Saints for Us All
February 19, 2016 2 Comments
This Icon, of the 21 Coptic martyrs of Libya by Egyptian-American artist Tony Rezk, remember those 21 stalwarts of the faith, beheaded a year ago, by ISIS. This is something for all Christians, Here is the President of the Lutheran Church, Missouri Synod, via Cranach.
And Pope Francis via The Catholic Herald.
[T]he blood of our Christian brothers and sisters is a testimony which cries out to be heard… It makes no difference whether they be Catholics, Orthodox, Copts or Protestants. They are Christians! Their blood is one and the same. Their blood confesses Christ. This is not to minimise differences, nor to turn a blind eye to them. However, in dying for Christ do such divisions among Christians retain real relevance? In dying for Christ one has become the perfect disciple, and enters a real communion with Christ’s Body in heaven.
And Archpriest Lawrence Farley says this on Pravimir.com.
Many have heard the dramatic story of the twenty-one Coptic Orthodox Christians working in Libya who were captured and beheaded by ISIS as part of their ongoing campaign of provocation and terror. What may not be as well known in the media is that all twenty-one were offered the chance to save their lives by embracing Islam, and that all twenty-one refused, confessing Christ and dying for Him as true Christian martyrs. Indeed, it appears that the Coptic Orthodox Church has already canonized them (i.e., declared them to be saints), and some ask what response the Chalcedonian Orthodox Churches should make as regards these courageous Christians. The question involves a look at the evolving practice of official canonization in the church.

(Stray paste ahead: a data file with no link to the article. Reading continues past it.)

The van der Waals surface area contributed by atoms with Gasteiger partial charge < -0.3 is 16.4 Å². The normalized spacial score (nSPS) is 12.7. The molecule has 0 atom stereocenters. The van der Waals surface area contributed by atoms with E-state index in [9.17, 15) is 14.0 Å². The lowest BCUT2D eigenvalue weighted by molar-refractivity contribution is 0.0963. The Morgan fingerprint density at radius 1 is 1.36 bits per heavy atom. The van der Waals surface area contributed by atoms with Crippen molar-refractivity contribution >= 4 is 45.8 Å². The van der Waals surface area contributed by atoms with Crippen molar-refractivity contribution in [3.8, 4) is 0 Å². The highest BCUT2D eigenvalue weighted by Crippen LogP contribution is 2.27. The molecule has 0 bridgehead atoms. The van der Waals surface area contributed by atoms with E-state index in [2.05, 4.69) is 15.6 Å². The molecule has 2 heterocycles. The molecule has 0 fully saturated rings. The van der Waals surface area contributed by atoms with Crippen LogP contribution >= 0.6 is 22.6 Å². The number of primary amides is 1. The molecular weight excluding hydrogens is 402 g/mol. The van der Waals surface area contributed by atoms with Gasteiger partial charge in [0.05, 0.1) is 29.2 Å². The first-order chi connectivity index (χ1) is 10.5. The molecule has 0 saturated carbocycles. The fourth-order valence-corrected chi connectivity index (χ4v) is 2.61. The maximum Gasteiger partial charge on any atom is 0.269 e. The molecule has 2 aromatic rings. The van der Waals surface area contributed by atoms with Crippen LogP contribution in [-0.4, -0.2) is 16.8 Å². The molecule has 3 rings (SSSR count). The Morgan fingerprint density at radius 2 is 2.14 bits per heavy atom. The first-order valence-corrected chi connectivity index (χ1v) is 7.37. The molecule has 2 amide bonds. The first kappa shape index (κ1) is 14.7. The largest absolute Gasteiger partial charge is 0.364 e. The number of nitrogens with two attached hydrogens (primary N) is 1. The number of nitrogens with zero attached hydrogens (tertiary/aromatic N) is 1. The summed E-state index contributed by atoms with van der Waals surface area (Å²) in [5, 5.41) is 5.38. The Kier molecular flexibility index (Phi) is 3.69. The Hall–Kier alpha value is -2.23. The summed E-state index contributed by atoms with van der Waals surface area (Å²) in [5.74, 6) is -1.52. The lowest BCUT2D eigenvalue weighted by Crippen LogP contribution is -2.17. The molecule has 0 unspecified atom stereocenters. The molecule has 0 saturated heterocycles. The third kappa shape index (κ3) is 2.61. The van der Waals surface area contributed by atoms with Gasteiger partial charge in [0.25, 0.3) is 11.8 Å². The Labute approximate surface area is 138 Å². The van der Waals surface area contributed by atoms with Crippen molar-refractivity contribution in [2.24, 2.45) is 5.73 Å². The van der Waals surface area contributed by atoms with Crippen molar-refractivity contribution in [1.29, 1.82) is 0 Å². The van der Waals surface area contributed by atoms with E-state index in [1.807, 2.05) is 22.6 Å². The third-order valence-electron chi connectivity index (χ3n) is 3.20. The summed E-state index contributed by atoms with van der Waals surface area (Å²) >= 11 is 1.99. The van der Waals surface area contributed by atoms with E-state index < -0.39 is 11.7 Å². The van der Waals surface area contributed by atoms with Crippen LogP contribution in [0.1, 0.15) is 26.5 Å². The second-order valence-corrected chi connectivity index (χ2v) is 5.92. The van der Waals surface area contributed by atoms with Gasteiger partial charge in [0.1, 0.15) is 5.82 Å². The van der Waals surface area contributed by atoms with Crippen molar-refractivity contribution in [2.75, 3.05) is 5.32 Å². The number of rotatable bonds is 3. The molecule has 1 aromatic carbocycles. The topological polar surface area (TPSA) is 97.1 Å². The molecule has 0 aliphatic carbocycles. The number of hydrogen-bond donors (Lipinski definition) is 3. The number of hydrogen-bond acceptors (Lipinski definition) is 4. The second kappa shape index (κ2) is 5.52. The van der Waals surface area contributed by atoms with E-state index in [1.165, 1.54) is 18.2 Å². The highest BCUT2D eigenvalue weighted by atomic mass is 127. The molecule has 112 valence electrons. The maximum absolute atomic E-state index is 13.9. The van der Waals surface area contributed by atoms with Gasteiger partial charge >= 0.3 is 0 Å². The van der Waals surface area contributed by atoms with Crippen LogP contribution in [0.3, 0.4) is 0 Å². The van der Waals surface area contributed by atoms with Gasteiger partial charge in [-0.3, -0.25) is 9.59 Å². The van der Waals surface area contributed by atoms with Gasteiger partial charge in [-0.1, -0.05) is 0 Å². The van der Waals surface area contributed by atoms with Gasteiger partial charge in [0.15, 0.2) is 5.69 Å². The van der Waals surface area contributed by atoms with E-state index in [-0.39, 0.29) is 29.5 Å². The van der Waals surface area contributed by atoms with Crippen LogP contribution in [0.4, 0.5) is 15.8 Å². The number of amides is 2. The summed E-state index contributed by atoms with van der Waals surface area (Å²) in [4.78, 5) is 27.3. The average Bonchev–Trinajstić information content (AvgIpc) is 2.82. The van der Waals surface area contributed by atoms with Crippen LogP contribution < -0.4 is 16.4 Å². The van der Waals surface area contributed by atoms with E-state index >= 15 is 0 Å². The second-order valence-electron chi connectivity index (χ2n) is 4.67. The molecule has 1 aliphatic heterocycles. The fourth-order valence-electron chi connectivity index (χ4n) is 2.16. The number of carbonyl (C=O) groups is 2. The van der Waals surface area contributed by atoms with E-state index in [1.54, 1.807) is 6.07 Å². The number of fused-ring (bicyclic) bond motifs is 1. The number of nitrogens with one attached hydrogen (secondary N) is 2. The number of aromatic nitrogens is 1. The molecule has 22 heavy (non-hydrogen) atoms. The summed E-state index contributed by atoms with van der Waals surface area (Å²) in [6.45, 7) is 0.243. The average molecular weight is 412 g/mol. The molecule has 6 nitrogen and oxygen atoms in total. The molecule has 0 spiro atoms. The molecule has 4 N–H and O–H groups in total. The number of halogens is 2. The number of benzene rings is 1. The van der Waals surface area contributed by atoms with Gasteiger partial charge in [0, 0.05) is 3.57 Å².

People are most familiar with the process of canonization in the Roman Catholic Church, since the Roman communion is the best-known and largest church in the west. Over the years, that church has developed a complicated system and lengthy process which must be followed before anyone can be officially declared a saint. Previous to that, declarations of sainthood happened more informally and locally.
Whatever your flavor of Christianity, these 21 Christians died for our faith, and we should indeed honor them.